Which gubernatorial candidate is most likely to shut down Virginia’s government?
Republican Ken Cuccinelli and Democrat Terry McAuliffe pointed fingers at each other during a Sept. 25 debate.
Cuccinelli noted that McAuliffe has repeatedly said that, if elected, he would not a sign a budget that failed to expand the state’s Medicaid program as allowed under Obamacare. Cuccinelli said McAuliffe’s vow is tantamount threatening a state government shutdown -- a statement we’ll look at in the coming days.
McAuliffe threw the dart back at Cuccinelli.
"The only one on this stage that almost had (a shut down) effected was Ken Cuccinelli, when he almost derailed the Virginia budget when he was trying to defund Planned Parenthood," McAuliffe said. "So he’s the only one on the stage that actually tried to shut down our government."
When asked for more information, McAuliffe’s campaign said Cuccinelli tried to padlock state government on Feb. 27, 2008. The General Assembly, deliberating a two-year state budget to go into effect at midyear, faced a procedural deadline that day. The House and the Senate were scheduled to advance competing versions of the budget, which would be ironed out in the coming days by negotiators from each chamber.
Cuccinelli, then a state senator, threw a crimp into the proceedings by offering an amendment that would have stripped Planned Parenthood of all state funding -- roughly $250,000 at the time.
Democrats, who held a 21-19 majority in the Senate, traditionally had been supportive of Planned Parenthood, while Republicans had been critical of the women’s health group, which provides abortion services. But one of the Democrats -- Sen. Charles Colgan of Prince William County -- was firmly opposed to abortions and planned to vote for Cuccinelli’s amendment. And there was no doubt that Lt. Gov. Bill Bolling, a Republican, would cast a tie-breaking vote to defund Planned Parenthood.
Democrats spent much of the afternoon in caucus trying to pressure Colgan to change his vote. They failed, and Bolling pushed the amendment through. Cuccinelli’s victory was short-lived, however. The Planned Parenthood amendment was not part of the final budget approved by the General Assembly two weeks later.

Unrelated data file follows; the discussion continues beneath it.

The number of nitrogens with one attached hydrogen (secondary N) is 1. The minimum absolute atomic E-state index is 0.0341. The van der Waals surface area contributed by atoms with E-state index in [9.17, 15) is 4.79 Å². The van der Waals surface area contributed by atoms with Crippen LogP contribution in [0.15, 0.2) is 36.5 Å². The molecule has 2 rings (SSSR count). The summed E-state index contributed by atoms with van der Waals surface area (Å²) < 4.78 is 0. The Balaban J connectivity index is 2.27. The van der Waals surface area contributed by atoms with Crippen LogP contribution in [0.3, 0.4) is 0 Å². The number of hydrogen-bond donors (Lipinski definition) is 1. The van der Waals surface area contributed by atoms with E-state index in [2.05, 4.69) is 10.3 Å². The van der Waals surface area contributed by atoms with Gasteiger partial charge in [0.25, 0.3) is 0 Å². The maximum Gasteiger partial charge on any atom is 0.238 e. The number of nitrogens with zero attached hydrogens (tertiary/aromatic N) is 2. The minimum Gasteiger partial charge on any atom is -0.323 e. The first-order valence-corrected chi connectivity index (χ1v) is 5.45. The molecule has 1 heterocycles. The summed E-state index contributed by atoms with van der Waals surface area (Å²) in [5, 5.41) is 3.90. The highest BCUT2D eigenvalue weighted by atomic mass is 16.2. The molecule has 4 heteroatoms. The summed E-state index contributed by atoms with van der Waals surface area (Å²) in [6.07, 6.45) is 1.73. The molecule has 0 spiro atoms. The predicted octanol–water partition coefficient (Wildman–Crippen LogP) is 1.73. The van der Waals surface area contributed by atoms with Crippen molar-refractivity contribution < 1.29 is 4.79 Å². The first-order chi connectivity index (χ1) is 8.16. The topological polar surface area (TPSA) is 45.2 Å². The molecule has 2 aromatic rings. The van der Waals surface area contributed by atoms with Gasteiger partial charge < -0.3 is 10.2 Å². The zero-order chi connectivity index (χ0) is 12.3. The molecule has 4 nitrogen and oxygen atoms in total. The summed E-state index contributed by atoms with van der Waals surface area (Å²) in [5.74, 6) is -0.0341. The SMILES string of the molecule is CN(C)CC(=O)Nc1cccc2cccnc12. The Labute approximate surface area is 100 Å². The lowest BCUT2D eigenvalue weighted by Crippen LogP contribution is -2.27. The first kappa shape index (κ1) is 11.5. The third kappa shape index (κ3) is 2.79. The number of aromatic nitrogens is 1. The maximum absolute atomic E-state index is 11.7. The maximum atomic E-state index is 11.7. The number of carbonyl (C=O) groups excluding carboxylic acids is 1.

McAuliffe’s campaign says an Associated Press story from that day justifies the claim that Cuccinelli "tried to shut down" state government through his amendment. The article said the budget "was almost killed Wednesday in a partisan Senate duel." The story added, however, that the amendment was one of several issues that strained relations that day and kept the Senate in session almost eight hours before it narrowly approved its version of the budget. Even if the Senate had failed to pass its spending plan, the article noted, the state’s complicated budget process would have remained alive.
McAuliffe’s campaign also backed the statement by pointing to a 2008 blog from the conservative Family Foundation that said Cuccinelli’s amendment "shut down the Senate for over four hours while Republicans and Democrats fought within their own caucuses."
It should be noted that none of the news stories written that day characterized Cuccinelli’s amendment as an attempt to shut down state government or quoted him making such a claim.
The General Assembly that year passed a $77 billion biennial budget on March 13. That was five days past its original deadline, which is not an unusual delay. Then-Gov. Tim Kaine signed the budget on May 9 -- 52 days before it went into effect.
McAuliffe said Cuccinelli "tried to shut down" state government in order to defund Planned Parenthood.
Cuccinelli in 2008 offered a budget amendment that would have ended funding for Planned Parenthood, and debate over the measure tied up the Senate for about four hours. McAuliffe offers no credible evidence that Cuccinelli’s intent was to force state government to close. The Senate, later that same day, approved a budget bill. The final version of the state budget was signed by the governor more than seven weeks before it took effect.
McAuliffe has invented a crisis to blame on Cuccinelli. We rate his statement Pants on Fire.